Women are increasingly finding their way into engineering, scientific and other professional careers in industry, with less prejudice in traditionally male sectors like mining; but how can organisations retain and advance women in their ranks? Interviewed during Women’s Month, three experienced professionals from SRK Consulting, a global firm of engineers and scientists, offered their nuanced insights into the entry and progress of women in industry over recent years.
With her mother in a respected role as a successful teacher, SRK principal consultant Livhuwani Lautze was not intimidated by the prospect of entering the professional environment. In fact, as a strong academic performer at school, many expected Lautze to become a doctor. Her preference, though, combined with the need for scholarship support, took her in another direction: geology. With a Master’s degree in geology, she has worked in the mining sector at operational and corporate level before joining the consulting field.
“The mining sector is certainly more accommodating of women than when I started work in mining operations over 15 years ago,” she said. “Then, women senior officials didn’t even have their own changing facilities for underground – although there has been noteworthy improvement in the industry.”
Both SRK principal geotechnical engineer Linda Spies and SRK principal environmental geologist Lindsay Shand had fathers in the engineering field – so there was implicit support for a similar career in science or engineering. In short, there were few limitations on their choice of occupational fields, and none of these women felt in the least drawn to historically female jobs in administration.
“It is true that I was one of just a few women in our geology classes at university, and there were occasions early in my career when I realised that I was the only women in a meeting of 10 or 20 men,” said Shand. “But this is not necessarily a drawback – although there could be the expectation that you have to do more to prove yourself at first; importantly, I wanted to be recognised as a scientist – not just because of being a woman in this field.”
Spies also noted that breaking into fields that have in traditionally been male-dominated is perhaps not the most challenging aspect of transforming the workplace. Even though the professional levels of companies are increasingly filled by women, there are still underlying gender expectations regarding women’s roles outside of the workplace.
“It is undisputed that women perform as competently as men in these engineering and scientific professions, but they tend to still be expected to assume primary responsibility for child care and other domestic roles,” she said. “This places an added burden on what they have to ‘juggle’ while wanting to give their all to a fulfilling career.”
Lautze added that mainstream social norms reinforce these expectations, making it the professional women’s role to keep a ‘tidy home’, for example, even while assuming the same work responsibilities as their spouses.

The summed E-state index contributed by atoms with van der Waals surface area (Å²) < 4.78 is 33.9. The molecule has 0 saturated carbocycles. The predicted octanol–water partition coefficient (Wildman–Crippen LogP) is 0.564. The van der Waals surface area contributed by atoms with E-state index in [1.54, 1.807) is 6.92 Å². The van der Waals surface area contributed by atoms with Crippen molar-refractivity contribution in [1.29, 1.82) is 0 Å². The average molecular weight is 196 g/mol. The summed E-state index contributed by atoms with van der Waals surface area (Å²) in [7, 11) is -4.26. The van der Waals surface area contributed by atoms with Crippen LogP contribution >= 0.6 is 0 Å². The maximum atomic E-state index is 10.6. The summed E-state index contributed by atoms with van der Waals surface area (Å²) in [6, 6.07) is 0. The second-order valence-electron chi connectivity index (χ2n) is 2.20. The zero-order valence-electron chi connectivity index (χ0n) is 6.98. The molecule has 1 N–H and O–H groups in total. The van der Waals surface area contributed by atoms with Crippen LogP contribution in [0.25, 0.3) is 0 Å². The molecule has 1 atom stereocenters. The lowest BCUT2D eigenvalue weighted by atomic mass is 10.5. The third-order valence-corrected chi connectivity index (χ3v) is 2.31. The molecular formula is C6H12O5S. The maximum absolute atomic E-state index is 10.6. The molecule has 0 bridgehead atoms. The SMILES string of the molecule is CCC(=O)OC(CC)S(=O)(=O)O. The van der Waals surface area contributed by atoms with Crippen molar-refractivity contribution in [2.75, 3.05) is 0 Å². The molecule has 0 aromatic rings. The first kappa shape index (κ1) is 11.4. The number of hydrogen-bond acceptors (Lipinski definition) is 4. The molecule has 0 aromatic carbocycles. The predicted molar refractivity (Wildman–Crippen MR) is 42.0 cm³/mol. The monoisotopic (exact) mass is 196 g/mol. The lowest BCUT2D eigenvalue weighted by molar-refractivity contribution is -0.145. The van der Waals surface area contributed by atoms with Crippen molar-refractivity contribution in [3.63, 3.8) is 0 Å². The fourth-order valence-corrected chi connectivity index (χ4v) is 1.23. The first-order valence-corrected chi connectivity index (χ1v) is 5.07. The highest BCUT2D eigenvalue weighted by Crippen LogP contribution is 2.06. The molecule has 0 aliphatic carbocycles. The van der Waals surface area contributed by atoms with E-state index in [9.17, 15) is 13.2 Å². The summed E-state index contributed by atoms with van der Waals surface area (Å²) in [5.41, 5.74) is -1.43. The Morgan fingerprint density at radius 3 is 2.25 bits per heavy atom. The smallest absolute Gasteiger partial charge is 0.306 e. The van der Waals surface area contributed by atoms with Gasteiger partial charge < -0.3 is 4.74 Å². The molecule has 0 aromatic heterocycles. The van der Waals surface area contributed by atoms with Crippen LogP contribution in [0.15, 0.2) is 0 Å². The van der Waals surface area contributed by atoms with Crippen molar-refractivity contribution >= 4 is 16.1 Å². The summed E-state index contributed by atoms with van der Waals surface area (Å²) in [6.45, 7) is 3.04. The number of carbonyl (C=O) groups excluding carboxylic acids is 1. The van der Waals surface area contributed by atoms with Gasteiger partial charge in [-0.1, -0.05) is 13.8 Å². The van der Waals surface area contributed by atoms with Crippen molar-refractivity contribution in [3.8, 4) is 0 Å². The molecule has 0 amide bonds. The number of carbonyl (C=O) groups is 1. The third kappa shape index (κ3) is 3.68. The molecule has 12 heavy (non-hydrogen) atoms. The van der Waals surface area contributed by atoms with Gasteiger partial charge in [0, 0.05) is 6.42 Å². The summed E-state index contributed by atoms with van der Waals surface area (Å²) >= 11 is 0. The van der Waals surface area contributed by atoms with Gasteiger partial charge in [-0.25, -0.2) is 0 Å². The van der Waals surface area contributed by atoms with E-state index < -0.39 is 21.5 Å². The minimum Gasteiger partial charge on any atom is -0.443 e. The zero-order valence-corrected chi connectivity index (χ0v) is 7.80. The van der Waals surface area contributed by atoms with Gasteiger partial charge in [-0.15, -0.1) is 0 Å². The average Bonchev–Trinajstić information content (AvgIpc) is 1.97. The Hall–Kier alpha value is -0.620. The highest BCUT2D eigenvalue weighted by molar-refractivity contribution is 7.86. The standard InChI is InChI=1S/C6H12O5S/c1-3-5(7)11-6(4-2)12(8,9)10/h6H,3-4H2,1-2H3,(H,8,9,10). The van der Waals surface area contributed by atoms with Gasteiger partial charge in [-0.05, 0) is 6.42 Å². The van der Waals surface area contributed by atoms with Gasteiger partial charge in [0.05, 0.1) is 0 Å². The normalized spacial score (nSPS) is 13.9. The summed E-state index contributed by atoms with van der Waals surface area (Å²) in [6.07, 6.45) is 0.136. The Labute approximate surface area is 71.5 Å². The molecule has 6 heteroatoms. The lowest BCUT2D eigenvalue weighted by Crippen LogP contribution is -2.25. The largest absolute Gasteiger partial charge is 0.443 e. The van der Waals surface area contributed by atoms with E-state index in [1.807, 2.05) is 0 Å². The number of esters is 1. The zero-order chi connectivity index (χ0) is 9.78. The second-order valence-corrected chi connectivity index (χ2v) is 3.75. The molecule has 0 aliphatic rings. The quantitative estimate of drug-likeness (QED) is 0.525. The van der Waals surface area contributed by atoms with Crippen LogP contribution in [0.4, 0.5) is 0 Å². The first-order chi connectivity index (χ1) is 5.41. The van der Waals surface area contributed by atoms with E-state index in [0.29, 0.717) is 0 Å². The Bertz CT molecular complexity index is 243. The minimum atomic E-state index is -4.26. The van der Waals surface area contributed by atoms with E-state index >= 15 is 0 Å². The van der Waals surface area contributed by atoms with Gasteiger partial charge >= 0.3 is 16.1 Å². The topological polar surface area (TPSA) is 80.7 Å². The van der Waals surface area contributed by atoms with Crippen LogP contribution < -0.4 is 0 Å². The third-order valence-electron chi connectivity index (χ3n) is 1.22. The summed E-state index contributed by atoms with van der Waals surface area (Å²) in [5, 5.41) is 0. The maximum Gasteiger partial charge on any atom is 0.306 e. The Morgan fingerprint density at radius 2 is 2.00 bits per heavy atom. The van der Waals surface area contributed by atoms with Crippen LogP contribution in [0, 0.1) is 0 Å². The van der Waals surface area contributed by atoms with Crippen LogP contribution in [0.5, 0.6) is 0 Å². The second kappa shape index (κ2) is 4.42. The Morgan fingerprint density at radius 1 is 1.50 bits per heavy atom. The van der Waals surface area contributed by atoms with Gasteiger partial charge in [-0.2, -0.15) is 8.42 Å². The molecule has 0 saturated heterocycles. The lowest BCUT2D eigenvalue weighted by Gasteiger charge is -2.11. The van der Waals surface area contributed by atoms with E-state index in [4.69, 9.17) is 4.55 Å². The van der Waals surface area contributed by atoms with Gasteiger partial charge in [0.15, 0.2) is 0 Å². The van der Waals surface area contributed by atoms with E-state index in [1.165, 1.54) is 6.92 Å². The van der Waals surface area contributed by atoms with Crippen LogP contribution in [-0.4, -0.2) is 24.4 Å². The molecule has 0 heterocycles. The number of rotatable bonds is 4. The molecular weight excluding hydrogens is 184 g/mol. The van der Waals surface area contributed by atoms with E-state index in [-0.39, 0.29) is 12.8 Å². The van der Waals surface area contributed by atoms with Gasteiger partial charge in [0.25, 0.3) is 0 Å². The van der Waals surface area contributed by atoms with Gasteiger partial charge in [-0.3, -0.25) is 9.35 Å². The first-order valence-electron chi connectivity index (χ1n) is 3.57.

The evolution of the workplace and the growing opportunities for women in industry was also redefining relationships between mothers and their children, Shand pointed out. While many mothers in a more privileged class environment could choose not to work while raising children, many women valued their professional life and achievements while not detracting from their commitment and affection for their family.
This raises the issue of retaining women in these high-powered careers while other responsibilities beckon and, significantly, when couples choose to start a family. She highlighted how some women must, or choose to, relinquish their career trajectory when having children, however resuming this work at the appropriate level can be difficult, while fulfilling family commitments too.
On the question of what would foster career opportunities for young women today, Lautze felt that exposure to opportunities was the key.
“There is a focus on science and maths these days, but your choice of study and career really needs to align with your aptitude,” she explained. “Without an aptitude and love for these subjects, you are unlikely to find fulfilment in them.”
Both Lautze and Spies encouraged women in the professional space to encourage younger entrants and talk about their strong points to colleagues. This would help address the reticence among women from certain cultural environments to promote their abilities more openly. Mentoring is also a powerful strategy to nurture women in professional roles; Spies said she has benefitted greatly from SRK’s sponsorship and involvement in the International Women in Resources Mentoring Programme (IWRMP), an annual cross-company programme to promote and empower women to progress their careers.
Women adding value
This kind of support is part of the foundational work that opens up opportunities for the next generation. Lautze talked about her success in helping to grow young professional women into more senior roles in resource geology within the corporate environment – adding significant value to the business. Assuming similar levels of responsibility, a highlight in Spies’s career has been tackling a highly demanding tailings dam project from planning through to maintenance phase.
Shand has recently been tasked with driving a key strategic priority for SRK in the form of a Global Water Summit – to reinforce the central importance of water stewardship across the range of SRK’s engineering and scientific interventions.
The experience of these three successful professional women is testament to considerable transformation in the opportunities for women to enter highly skilled roles in industry. Time will tell how such an evolution will continue, and whether it will be supported by more equitable social norms and business accommodation of the many other valuable roles that women still carry outside of the workplace.